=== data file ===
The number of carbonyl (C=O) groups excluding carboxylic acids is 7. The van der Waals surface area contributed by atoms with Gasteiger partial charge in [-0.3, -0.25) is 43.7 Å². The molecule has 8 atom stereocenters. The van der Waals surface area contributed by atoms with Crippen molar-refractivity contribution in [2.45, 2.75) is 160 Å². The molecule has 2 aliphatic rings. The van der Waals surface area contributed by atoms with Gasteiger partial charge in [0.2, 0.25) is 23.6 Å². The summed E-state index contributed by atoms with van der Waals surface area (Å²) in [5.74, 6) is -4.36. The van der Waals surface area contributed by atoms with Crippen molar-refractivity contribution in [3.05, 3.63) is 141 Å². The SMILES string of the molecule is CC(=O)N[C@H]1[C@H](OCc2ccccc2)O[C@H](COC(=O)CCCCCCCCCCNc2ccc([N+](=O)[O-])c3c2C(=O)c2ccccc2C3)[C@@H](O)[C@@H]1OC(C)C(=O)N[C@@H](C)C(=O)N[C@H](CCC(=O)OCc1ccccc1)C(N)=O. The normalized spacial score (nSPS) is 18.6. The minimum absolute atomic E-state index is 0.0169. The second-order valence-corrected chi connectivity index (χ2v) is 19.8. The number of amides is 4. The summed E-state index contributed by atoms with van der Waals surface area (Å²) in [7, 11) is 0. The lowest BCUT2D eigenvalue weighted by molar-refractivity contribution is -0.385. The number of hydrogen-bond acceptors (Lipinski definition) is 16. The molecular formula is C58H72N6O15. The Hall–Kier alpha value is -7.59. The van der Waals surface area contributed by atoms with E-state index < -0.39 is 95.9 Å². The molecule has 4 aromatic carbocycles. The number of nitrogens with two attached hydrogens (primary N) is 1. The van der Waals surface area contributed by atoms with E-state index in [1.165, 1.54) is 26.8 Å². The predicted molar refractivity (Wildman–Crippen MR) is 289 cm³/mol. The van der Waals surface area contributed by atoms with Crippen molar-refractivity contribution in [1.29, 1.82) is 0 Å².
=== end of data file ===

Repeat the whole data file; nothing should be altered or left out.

The number of carbonyl (C=O) groups excluding carboxylic acids is 7. The van der Waals surface area contributed by atoms with Gasteiger partial charge in [-0.3, -0.25) is 43.7 Å². The molecule has 8 atom stereocenters. The van der Waals surface area contributed by atoms with Crippen molar-refractivity contribution in [2.45, 2.75) is 160 Å². The molecule has 2 aliphatic rings. The van der Waals surface area contributed by atoms with Gasteiger partial charge in [0.2, 0.25) is 23.6 Å². The summed E-state index contributed by atoms with van der Waals surface area (Å²) in [5.74, 6) is -4.36. The van der Waals surface area contributed by atoms with Crippen molar-refractivity contribution in [3.05, 3.63) is 141 Å². The SMILES string of the molecule is CC(=O)N[C@H]1[C@H](OCc2ccccc2)O[C@H](COC(=O)CCCCCCCCCCNc2ccc([N+](=O)[O-])c3c2C(=O)c2ccccc2C3)[C@@H](O)[C@@H]1OC(C)C(=O)N[C@@H](C)C(=O)N[C@H](CCC(=O)OCc1ccccc1)C(N)=O. The normalized spacial score (nSPS) is 18.6. The minimum absolute atomic E-state index is 0.0169. The second-order valence-corrected chi connectivity index (χ2v) is 19.8. The number of amides is 4. The summed E-state index contributed by atoms with van der Waals surface area (Å²) in [7, 11) is 0. The lowest BCUT2D eigenvalue weighted by molar-refractivity contribution is -0.385. The number of hydrogen-bond acceptors (Lipinski definition) is 16. The molecular formula is C58H72N6O15. The Hall–Kier alpha value is -7.59. The van der Waals surface area contributed by atoms with E-state index < -0.39 is 95.9 Å². The molecule has 4 aromatic carbocycles. The number of nitrogens with two attached hydrogens (primary N) is 1. The van der Waals surface area contributed by atoms with E-state index in [1.165, 1.54) is 26.8 Å². The predicted molar refractivity (Wildman–Crippen MR) is 289 cm³/mol. The van der Waals surface area contributed by atoms with Crippen molar-refractivity contribution in [1.29, 1.82) is 0 Å².